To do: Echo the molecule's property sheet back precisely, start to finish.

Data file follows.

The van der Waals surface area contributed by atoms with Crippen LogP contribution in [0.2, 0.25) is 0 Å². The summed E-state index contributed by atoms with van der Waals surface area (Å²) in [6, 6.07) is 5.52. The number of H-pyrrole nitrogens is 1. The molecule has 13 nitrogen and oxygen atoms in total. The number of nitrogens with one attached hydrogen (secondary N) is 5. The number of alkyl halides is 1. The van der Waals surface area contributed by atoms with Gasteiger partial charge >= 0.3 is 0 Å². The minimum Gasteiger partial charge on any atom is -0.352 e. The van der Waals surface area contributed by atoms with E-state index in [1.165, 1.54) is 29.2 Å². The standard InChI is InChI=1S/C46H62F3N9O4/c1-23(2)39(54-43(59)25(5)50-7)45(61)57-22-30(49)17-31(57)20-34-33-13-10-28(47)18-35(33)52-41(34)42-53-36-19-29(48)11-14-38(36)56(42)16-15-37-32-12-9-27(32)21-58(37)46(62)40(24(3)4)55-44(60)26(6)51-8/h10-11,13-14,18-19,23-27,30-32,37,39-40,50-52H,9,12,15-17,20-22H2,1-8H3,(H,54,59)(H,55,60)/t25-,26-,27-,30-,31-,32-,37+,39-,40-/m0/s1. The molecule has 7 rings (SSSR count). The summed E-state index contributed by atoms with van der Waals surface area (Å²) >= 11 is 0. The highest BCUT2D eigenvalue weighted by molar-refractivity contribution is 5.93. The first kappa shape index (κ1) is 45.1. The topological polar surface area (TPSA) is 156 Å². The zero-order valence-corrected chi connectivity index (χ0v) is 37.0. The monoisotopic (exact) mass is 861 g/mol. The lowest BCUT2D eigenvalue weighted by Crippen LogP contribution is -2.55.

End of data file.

The van der Waals surface area contributed by atoms with Crippen LogP contribution in [0.2, 0.25) is 0 Å². The summed E-state index contributed by atoms with van der Waals surface area (Å²) in [6, 6.07) is 5.52. The number of H-pyrrole nitrogens is 1. The molecule has 13 nitrogen and oxygen atoms in total. The number of nitrogens with one attached hydrogen (secondary N) is 5. The number of alkyl halides is 1. The van der Waals surface area contributed by atoms with Gasteiger partial charge >= 0.3 is 0 Å². The minimum Gasteiger partial charge on any atom is -0.352 e. The van der Waals surface area contributed by atoms with E-state index in [1.165, 1.54) is 29.2 Å². The standard InChI is InChI=1S/C46H62F3N9O4/c1-23(2)39(54-43(59)25(5)50-7)45(61)57-22-30(49)17-31(57)20-34-33-13-10-28(47)18-35(33)52-41(34)42-53-36-19-29(48)11-14-38(36)56(42)16-15-37-32-12-9-27(32)21-58(37)46(62)40(24(3)4)55-44(60)26(6)51-8/h10-11,13-14,18-19,23-27,30-32,37,39-40,50-52H,9,12,15-17,20-22H2,1-8H3,(H,54,59)(H,55,60)/t25-,26-,27-,30-,31-,32-,37+,39-,40-/m0/s1. The molecule has 7 rings (SSSR count). The summed E-state index contributed by atoms with van der Waals surface area (Å²) >= 11 is 0. The highest BCUT2D eigenvalue weighted by molar-refractivity contribution is 5.93. The first kappa shape index (κ1) is 45.1. The topological polar surface area (TPSA) is 156 Å². The zero-order valence-corrected chi connectivity index (χ0v) is 37.0. The monoisotopic (exact) mass is 861 g/mol. The lowest BCUT2D eigenvalue weighted by Crippen LogP contribution is -2.55.